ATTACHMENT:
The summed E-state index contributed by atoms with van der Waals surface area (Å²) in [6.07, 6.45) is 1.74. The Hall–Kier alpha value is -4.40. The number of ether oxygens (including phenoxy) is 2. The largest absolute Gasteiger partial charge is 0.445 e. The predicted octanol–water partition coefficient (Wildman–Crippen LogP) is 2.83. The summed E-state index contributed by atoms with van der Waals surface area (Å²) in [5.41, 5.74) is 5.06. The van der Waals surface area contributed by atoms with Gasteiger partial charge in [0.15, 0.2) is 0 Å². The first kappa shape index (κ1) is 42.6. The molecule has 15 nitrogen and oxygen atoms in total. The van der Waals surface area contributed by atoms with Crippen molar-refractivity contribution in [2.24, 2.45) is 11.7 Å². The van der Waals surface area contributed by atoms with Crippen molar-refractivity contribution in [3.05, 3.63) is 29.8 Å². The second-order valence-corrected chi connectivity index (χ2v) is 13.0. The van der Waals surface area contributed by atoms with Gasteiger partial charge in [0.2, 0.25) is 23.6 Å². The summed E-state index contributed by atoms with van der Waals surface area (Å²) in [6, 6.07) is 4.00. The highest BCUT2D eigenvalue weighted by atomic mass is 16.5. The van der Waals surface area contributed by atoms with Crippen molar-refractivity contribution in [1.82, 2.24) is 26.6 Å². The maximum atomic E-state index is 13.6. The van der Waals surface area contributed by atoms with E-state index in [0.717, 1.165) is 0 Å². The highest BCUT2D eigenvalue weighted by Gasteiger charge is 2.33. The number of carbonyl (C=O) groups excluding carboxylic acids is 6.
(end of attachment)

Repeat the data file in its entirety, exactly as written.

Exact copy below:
The summed E-state index contributed by atoms with van der Waals surface area (Å²) in [6.07, 6.45) is 1.74. The Hall–Kier alpha value is -4.40. The number of ether oxygens (including phenoxy) is 2. The largest absolute Gasteiger partial charge is 0.445 e. The predicted octanol–water partition coefficient (Wildman–Crippen LogP) is 2.83. The summed E-state index contributed by atoms with van der Waals surface area (Å²) in [5.41, 5.74) is 5.06. The van der Waals surface area contributed by atoms with Gasteiger partial charge in [0.15, 0.2) is 0 Å². The first kappa shape index (κ1) is 42.6. The molecule has 15 nitrogen and oxygen atoms in total. The van der Waals surface area contributed by atoms with Crippen molar-refractivity contribution in [2.24, 2.45) is 11.7 Å². The van der Waals surface area contributed by atoms with Crippen molar-refractivity contribution in [3.05, 3.63) is 29.8 Å². The second-order valence-corrected chi connectivity index (χ2v) is 13.0. The van der Waals surface area contributed by atoms with Gasteiger partial charge in [0.2, 0.25) is 23.6 Å². The summed E-state index contributed by atoms with van der Waals surface area (Å²) in [6, 6.07) is 4.00. The highest BCUT2D eigenvalue weighted by atomic mass is 16.5. The van der Waals surface area contributed by atoms with Crippen molar-refractivity contribution in [1.82, 2.24) is 26.6 Å². The maximum atomic E-state index is 13.6. The van der Waals surface area contributed by atoms with E-state index in [0.717, 1.165) is 0 Å². The highest BCUT2D eigenvalue weighted by Gasteiger charge is 2.33. The number of carbonyl (C=O) groups excluding carboxylic acids is 6.